Under Armour executives pay lip service to the notion of expanding the company’s international presence – a strategy that experts say would serve the growing company well. However, analysts point out that the Under Armour is not exploiting the full potential of this opportunity. As a percentage of total sales, international sales have only increased by one per cent over the previous year, for a total of 7%. (2009 Annual Report)
UA suddenly dominated the market with its popular shirts, but did not patent them. It came as no surprise that other industry players large and small wanted a piece of the market. Nike, Adidas, and a host of others were able to access the same suppliers as UA to get the special moisture-wicking materials and apparel.
Without a patent or even an exclusive contract, the brand UA established by being first to market is the only thing separating it from the competition. With $187 million cash on hand in 2009, UA has the resources to get a controlling share of these suppliers, effectively preventing “copy cats” and restoring exclusivity to their product.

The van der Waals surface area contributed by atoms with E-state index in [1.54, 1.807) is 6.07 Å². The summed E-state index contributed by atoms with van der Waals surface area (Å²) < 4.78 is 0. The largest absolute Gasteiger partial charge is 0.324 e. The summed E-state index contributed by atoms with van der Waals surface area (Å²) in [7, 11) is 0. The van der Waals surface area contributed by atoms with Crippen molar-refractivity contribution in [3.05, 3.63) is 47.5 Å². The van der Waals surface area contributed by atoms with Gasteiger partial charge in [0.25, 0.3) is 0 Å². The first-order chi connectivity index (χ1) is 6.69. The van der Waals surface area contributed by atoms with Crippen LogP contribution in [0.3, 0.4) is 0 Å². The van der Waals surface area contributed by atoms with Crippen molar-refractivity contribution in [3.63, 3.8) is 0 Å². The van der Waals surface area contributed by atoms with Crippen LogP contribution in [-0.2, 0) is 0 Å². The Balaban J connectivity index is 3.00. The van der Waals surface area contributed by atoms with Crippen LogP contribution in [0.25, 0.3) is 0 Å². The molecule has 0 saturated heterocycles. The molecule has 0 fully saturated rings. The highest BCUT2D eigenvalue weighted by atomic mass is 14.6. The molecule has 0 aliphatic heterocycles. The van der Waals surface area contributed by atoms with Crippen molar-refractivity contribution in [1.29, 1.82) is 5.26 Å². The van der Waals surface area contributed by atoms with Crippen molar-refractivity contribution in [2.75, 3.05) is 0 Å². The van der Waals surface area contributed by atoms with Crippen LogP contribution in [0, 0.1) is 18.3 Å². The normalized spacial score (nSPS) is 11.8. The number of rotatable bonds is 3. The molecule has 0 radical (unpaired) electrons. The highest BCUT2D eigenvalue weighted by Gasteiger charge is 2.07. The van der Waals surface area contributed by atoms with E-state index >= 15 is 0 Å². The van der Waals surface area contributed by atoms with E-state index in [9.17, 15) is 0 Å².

R&D to Expand Core Product Lines:
UA has recently expanded its efforts to include a R&D facility in Maryland, but Plank’s lack of focus here is alarming. Current R&D activities focus on creating accessories instead of improving existing products. These resources would be better allocated to tweak the moisture wicking apparel in ways that would make it relevant to new users.
After R&D, the logical next step is to introduce products to new users. Plank’s targeted grassroots marketing is what got UA off the ground, proving that good products in the right hands are a powerful way to build credibility with customers. This marketing can extend to emerging sports where there are strong niche followings and organized leagues, such as bike polo, ultimate Frisbee, and Australian Rules Football.
Without a refocus on UA’s core strengths, it will continue to waste its energy and resources. By trying to leverage its brand in pursuit of new products UA is sacrificing its greatest asset.
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This report was a group project for the Global Strategy class of Thunderbird School of Global Management Professor Nathan Washburn, Ph.D.